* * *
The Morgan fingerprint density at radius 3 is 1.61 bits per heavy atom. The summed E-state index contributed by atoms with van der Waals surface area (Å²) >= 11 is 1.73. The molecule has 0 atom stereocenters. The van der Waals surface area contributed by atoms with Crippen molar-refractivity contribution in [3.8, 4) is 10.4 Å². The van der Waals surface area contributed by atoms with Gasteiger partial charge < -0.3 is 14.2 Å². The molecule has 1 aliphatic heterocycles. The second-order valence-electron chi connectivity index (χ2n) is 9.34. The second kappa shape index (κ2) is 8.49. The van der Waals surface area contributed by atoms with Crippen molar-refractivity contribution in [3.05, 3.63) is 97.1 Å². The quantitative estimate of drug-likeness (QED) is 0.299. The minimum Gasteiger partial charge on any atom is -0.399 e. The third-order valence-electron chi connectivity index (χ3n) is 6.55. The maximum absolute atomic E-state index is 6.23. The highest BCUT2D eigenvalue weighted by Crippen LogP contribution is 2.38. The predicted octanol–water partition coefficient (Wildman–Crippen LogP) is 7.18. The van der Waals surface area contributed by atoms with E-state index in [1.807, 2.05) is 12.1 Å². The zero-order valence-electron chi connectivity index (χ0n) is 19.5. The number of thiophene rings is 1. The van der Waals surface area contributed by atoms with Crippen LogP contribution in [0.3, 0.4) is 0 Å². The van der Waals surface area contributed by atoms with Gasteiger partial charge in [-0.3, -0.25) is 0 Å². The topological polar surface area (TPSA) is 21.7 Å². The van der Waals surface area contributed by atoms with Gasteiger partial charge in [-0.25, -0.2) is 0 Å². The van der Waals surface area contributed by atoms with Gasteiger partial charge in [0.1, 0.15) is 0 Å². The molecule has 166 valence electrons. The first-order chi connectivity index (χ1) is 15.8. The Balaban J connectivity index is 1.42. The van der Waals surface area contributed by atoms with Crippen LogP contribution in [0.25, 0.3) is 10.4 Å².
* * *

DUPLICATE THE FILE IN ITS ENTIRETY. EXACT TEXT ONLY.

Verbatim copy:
The Morgan fingerprint density at radius 3 is 1.61 bits per heavy atom. The summed E-state index contributed by atoms with van der Waals surface area (Å²) >= 11 is 1.73. The molecule has 0 atom stereocenters. The van der Waals surface area contributed by atoms with Crippen molar-refractivity contribution in [3.8, 4) is 10.4 Å². The van der Waals surface area contributed by atoms with Gasteiger partial charge < -0.3 is 14.2 Å². The molecule has 1 aliphatic heterocycles. The second-order valence-electron chi connectivity index (χ2n) is 9.34. The second kappa shape index (κ2) is 8.49. The van der Waals surface area contributed by atoms with Crippen molar-refractivity contribution in [3.05, 3.63) is 97.1 Å². The quantitative estimate of drug-likeness (QED) is 0.299. The minimum Gasteiger partial charge on any atom is -0.399 e. The third-order valence-electron chi connectivity index (χ3n) is 6.55. The maximum absolute atomic E-state index is 6.23. The highest BCUT2D eigenvalue weighted by Crippen LogP contribution is 2.38. The predicted octanol–water partition coefficient (Wildman–Crippen LogP) is 7.18. The van der Waals surface area contributed by atoms with E-state index in [1.807, 2.05) is 12.1 Å². The zero-order valence-electron chi connectivity index (χ0n) is 19.5. The number of thiophene rings is 1. The van der Waals surface area contributed by atoms with Crippen LogP contribution in [0.3, 0.4) is 0 Å². The van der Waals surface area contributed by atoms with Gasteiger partial charge in [-0.3, -0.25) is 0 Å². The topological polar surface area (TPSA) is 21.7 Å². The van der Waals surface area contributed by atoms with Gasteiger partial charge in [-0.25, -0.2) is 0 Å². The van der Waals surface area contributed by atoms with Gasteiger partial charge in [0.1, 0.15) is 0 Å². The molecule has 166 valence electrons. The first-order chi connectivity index (χ1) is 15.8. The Balaban J connectivity index is 1.42. The van der Waals surface area contributed by atoms with Crippen LogP contribution in [0.25, 0.3) is 10.4 Å².